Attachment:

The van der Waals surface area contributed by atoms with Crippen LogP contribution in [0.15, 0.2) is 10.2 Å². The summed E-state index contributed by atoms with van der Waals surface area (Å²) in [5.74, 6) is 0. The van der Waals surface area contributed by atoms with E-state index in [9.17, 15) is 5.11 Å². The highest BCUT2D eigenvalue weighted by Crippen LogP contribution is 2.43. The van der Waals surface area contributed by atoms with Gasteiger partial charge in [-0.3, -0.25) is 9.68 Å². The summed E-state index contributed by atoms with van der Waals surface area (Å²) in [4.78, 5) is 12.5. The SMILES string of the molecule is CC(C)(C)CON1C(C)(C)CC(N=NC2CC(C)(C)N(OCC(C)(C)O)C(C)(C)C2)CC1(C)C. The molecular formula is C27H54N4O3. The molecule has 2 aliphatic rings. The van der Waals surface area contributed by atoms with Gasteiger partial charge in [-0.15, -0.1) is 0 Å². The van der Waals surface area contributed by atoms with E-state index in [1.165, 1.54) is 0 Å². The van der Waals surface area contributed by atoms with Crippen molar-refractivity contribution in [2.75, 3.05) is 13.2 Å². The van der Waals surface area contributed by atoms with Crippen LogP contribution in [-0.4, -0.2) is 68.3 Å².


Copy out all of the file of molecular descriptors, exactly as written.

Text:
The van der Waals surface area contributed by atoms with Crippen LogP contribution in [0.15, 0.2) is 10.2 Å². The summed E-state index contributed by atoms with van der Waals surface area (Å²) in [5.74, 6) is 0. The van der Waals surface area contributed by atoms with E-state index in [9.17, 15) is 5.11 Å². The highest BCUT2D eigenvalue weighted by Crippen LogP contribution is 2.43. The van der Waals surface area contributed by atoms with Gasteiger partial charge in [-0.3, -0.25) is 9.68 Å². The summed E-state index contributed by atoms with van der Waals surface area (Å²) in [4.78, 5) is 12.5. The SMILES string of the molecule is CC(C)(C)CON1C(C)(C)CC(N=NC2CC(C)(C)N(OCC(C)(C)O)C(C)(C)C2)CC1(C)C. The molecular formula is C27H54N4O3. The molecule has 2 aliphatic rings. The van der Waals surface area contributed by atoms with Gasteiger partial charge in [-0.15, -0.1) is 0 Å². The van der Waals surface area contributed by atoms with E-state index in [1.165, 1.54) is 0 Å². The van der Waals surface area contributed by atoms with Crippen molar-refractivity contribution in [2.75, 3.05) is 13.2 Å². The van der Waals surface area contributed by atoms with Crippen LogP contribution in [-0.4, -0.2) is 68.3 Å².